The U.S. government led 26 countries in requests for user data and had the highest compliance rate by Google, the search engine reported Monday.
U.S. officials asked Google for user data 4,601 times in the last six months of 2010 and Google complied, at least partially, 94 percent of the time, according to Google's new Transparency Report. The U.S. requests rose almost 30 percent from 3,580 for the same time period in 2009. The United States was followed by Brazil with 1,804 and India with 1,699 requests. Both Brazil and India received 76 and 79 percent compliance from Google respectively.
This is the first time Google has recorded its compliance rate, so there were no previous numbers to compare the rate. However, the U.S. rate of 94 percent is significantly higher than any other country. Only Japan, with 72 requests, comes close with 90 percent compliance.
U.S. & World
Google also removed content because of 54 U.S. government requests. According to the country detail, the most common item for removal seemed to be defamation, with Google Groups responsible for 1,110 actions alone, mainly because of six court orders "relating to a case of continuous defamation against a man and his family."
The largest number of requests for removal came from the United Kingdom which asked for 93,518 "fraudulent" Google AdWords ads to be taken down, according to Google. In Thailand, Google also took action on material "mocking or criticizing the king," which is against Thai law. Google reacted by restricting the material being seen by Thai users.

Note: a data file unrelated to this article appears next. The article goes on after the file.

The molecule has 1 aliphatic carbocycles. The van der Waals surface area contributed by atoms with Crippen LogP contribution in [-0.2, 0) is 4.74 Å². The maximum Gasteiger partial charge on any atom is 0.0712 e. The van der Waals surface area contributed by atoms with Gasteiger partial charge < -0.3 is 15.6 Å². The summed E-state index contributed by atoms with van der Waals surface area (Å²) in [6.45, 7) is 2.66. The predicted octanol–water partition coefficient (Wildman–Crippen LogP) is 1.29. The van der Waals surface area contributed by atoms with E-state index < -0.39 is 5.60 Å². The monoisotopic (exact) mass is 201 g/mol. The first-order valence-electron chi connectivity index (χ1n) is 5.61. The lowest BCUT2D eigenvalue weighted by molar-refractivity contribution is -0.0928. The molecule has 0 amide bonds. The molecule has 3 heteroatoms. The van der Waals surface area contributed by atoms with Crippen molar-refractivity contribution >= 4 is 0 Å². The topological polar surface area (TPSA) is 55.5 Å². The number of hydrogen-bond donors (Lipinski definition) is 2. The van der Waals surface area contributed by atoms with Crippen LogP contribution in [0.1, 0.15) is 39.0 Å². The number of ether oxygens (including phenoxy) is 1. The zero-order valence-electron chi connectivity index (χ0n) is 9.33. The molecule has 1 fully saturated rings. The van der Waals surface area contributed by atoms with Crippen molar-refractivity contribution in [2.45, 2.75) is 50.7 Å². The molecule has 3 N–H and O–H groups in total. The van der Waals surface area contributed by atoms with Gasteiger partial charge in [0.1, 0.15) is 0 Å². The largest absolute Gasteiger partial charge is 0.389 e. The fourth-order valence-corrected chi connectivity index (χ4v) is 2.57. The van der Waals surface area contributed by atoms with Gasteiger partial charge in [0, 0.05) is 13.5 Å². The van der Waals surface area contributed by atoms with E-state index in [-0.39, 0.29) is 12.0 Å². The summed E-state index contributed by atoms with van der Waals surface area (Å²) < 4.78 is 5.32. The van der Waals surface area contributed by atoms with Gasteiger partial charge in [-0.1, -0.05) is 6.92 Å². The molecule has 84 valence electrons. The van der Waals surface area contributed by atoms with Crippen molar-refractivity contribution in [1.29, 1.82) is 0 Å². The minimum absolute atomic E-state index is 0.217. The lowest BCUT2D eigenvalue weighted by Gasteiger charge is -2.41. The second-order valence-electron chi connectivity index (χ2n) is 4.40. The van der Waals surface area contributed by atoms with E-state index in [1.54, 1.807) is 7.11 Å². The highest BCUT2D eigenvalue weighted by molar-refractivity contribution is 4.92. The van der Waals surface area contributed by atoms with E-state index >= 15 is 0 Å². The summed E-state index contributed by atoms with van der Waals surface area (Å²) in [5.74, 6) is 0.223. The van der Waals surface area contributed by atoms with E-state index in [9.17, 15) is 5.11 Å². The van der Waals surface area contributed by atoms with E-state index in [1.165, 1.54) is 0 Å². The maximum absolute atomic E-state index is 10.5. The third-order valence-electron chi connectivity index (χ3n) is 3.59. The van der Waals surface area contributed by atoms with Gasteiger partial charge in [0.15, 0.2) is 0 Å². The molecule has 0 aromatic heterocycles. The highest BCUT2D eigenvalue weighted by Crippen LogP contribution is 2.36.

Although the report was written to show transparency, Google released a caveat which said that not all requests and content removals data is used, mainly because the vast majority of requests to pull YouTube video comes from corporations or companies alleging copyright infringement.
It's not surprising that Google would be most compliant with the United States. After all, it has the home court advantage and Google needs to keep the federal government happy -- especially now that it's facing Federal Trade Commission scrutiny.